Download the full issue.This issue of Homeland Security Affairs opens on a sad note: Rich Cooper’s memoriam to Inspector Matthew Simeone, who passed away in March of this year. Co-president of cohort 0601-0602, Matt graduated from the Center for Homeland Defense and Security in 2007. Given his outstanding contribution to developing the Security/Police Information Network (SPIN) for the Nassau County Police Department, we are proud to dedicate this issue to Matt and his work in intelligence sharing and public/private partnerships, themes that run through many of the articles published here.
The need for partnership is underscored by Robert Bach and David Kaufman in “A Social Infrastructure for Homeland Security: Advancing the Homeland Security Paradigm.” While the federal government has called on state and local governments, businesses, communities, and individuals to work together to achieve a shared vision of homeland security, true involvement on the part of individuals has been hard to achieve, due in part to a strategy that relies on top-down federal management. Bach and Kaufman argue for a new approach that engages the American people and puts communities first, allowing individuals to strengthen their own preparedness through the existing array of everyday interactions that create social infrastructure. Only in this way can distrust of government, public health institutions, and the financial system be overcome and redirected to create a new social compact between individuals and the government.
Public health and government actions are the focus of Thomas Rempfer’s “The Anthrax Vaccine: A Dilemma for Homeland Security.” Looking at how past problems with the anthrax vaccine currently impact DHS and DHHS policy, Rempfer explores the recent history of the vaccine’s use and efficacy and questions its inclusion in the National Stockpile. He suggests alternatives for public health policy, including the use of antibiotics and the development of a new anthrax vaccine.
Intelligence sharing is the focus of “Global Metropolitan Policing: An Emerging Trend in Intelligence Sharing” by John Sullivan and James Wirtz. The article’s title refers to the emerging trend of police around the globe cooperating in sharing intelligence and best practices. More and more, urban police departments are interacting with foreign law enforcement, intelligence, and diplomatic agencies, plus private sector and non governmental agencies, forging links to counter terrorism, transnational gangs, and organized crime. The challenge, according to Sullivan and Wirtz, is for police to maintain the focus on and ties to local community concerns while thinking globally and co-operating across national boundaries. Only in this way can we preserve the rule of law in all nations and foster global security.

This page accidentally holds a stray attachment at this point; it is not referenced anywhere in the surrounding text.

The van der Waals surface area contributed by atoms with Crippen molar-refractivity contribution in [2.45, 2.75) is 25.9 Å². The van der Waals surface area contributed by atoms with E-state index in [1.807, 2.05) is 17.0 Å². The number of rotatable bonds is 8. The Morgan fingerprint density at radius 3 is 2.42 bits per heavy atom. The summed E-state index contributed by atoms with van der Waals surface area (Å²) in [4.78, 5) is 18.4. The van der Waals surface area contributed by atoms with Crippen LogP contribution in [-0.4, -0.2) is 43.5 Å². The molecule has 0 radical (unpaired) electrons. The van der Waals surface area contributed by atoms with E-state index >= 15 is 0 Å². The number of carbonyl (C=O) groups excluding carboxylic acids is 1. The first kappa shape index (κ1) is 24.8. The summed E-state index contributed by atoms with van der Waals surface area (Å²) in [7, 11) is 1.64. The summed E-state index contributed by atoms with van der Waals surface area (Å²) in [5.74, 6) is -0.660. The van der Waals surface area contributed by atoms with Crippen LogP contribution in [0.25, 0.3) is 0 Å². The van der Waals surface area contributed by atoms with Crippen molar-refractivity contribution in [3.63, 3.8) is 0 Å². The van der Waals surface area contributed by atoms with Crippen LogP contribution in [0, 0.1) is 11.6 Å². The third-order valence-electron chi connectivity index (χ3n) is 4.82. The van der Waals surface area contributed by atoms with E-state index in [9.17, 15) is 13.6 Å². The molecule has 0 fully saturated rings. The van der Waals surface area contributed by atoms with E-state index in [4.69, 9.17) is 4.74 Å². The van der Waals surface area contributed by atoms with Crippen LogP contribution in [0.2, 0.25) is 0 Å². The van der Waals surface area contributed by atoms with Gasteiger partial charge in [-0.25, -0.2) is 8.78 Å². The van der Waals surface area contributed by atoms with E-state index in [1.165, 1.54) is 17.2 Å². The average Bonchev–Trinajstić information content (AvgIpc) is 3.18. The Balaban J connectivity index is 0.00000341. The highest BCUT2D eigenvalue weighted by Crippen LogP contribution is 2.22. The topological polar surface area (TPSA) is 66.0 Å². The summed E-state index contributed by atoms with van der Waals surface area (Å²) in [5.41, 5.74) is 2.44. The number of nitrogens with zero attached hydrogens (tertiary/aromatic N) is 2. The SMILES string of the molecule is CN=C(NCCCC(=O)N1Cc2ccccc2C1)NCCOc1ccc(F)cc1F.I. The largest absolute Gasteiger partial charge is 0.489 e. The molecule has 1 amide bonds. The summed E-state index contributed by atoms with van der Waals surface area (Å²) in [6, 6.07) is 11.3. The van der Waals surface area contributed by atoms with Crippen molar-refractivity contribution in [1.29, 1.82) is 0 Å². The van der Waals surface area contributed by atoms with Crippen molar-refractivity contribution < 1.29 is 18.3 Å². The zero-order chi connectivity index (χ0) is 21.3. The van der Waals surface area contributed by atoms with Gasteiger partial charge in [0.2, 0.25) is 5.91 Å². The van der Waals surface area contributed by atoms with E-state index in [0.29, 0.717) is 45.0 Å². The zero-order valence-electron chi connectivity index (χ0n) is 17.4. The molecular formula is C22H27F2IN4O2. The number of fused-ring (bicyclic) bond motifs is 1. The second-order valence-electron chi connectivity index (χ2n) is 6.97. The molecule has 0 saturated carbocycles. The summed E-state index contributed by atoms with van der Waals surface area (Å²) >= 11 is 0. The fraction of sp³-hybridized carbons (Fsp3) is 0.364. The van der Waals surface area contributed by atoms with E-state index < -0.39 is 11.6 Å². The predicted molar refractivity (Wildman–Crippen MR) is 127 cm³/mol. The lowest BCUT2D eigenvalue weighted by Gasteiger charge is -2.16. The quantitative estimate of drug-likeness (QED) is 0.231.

Cooperation and information sharing are a critical aspect of domestic homeland security as well, particularly as it relates to emergency preparedness at the local level. Hamilton Bean, in “Exploring the Relationship between Homeland Security Information Sharing and Local Emergency Preparedness,” looks at how preparedness information generated at the federal level is perceived at the city, county, and regional levels. Surveying registered users of the DHS Lessons Learned Information Sharing system (LLIS.gov), Bean found multiple—and at times conflicting—views of what information sharing and preparedness mean. Based on this study, Bean concludes that the federal government’s effort to create a “trusted partnership” and “culture of information sharing” among federal, state, and local agencies faces significant challenges.
A different aspect of preparedness is the focus of our final article, by Robert Hall and Erica Dusenberry Dimitrov. “The Application of Cost Management and Life-Cycle Cost Theory to Homeland Security National Priorities” suggests one way of understanding the resource implications of the National Preparedness System, as presented in the 2007 National Preparedness Guidelines. Using life-cycle cost theory, the authors document a methodology to quantify the costs of achieving and sustaining target capabilities and national priorities. The same methodology is then applied to the Explosive Device Response Operations (EDRO) capabilities. Hall and Dimitrov conclude with suggestions for next steps in developing and applying life-cycle cost theory methods to national preparedness.
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